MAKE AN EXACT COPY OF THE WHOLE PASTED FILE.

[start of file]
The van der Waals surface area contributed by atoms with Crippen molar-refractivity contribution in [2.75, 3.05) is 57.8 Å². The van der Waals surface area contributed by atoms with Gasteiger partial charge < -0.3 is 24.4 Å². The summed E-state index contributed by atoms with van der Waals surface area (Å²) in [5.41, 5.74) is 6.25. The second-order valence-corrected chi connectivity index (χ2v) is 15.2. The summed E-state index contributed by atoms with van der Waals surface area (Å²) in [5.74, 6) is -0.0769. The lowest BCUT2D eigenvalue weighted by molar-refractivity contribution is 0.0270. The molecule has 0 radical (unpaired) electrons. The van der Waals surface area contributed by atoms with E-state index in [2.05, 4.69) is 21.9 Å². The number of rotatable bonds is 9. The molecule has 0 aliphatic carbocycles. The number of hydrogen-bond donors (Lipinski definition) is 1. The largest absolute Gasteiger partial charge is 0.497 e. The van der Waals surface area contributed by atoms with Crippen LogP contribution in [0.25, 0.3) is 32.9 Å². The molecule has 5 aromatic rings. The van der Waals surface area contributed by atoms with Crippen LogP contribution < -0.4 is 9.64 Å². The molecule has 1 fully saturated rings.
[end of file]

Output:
The van der Waals surface area contributed by atoms with Crippen molar-refractivity contribution in [2.75, 3.05) is 57.8 Å². The van der Waals surface area contributed by atoms with Gasteiger partial charge < -0.3 is 24.4 Å². The summed E-state index contributed by atoms with van der Waals surface area (Å²) in [5.41, 5.74) is 6.25. The second-order valence-corrected chi connectivity index (χ2v) is 15.2. The summed E-state index contributed by atoms with van der Waals surface area (Å²) in [5.74, 6) is -0.0769. The lowest BCUT2D eigenvalue weighted by molar-refractivity contribution is 0.0270. The molecule has 0 radical (unpaired) electrons. The van der Waals surface area contributed by atoms with E-state index in [2.05, 4.69) is 21.9 Å². The number of rotatable bonds is 9. The molecule has 0 aliphatic carbocycles. The number of hydrogen-bond donors (Lipinski definition) is 1. The largest absolute Gasteiger partial charge is 0.497 e. The van der Waals surface area contributed by atoms with Crippen LogP contribution in [0.25, 0.3) is 32.9 Å². The molecule has 5 aromatic rings. The van der Waals surface area contributed by atoms with Crippen LogP contribution < -0.4 is 9.64 Å². The molecule has 1 fully saturated rings.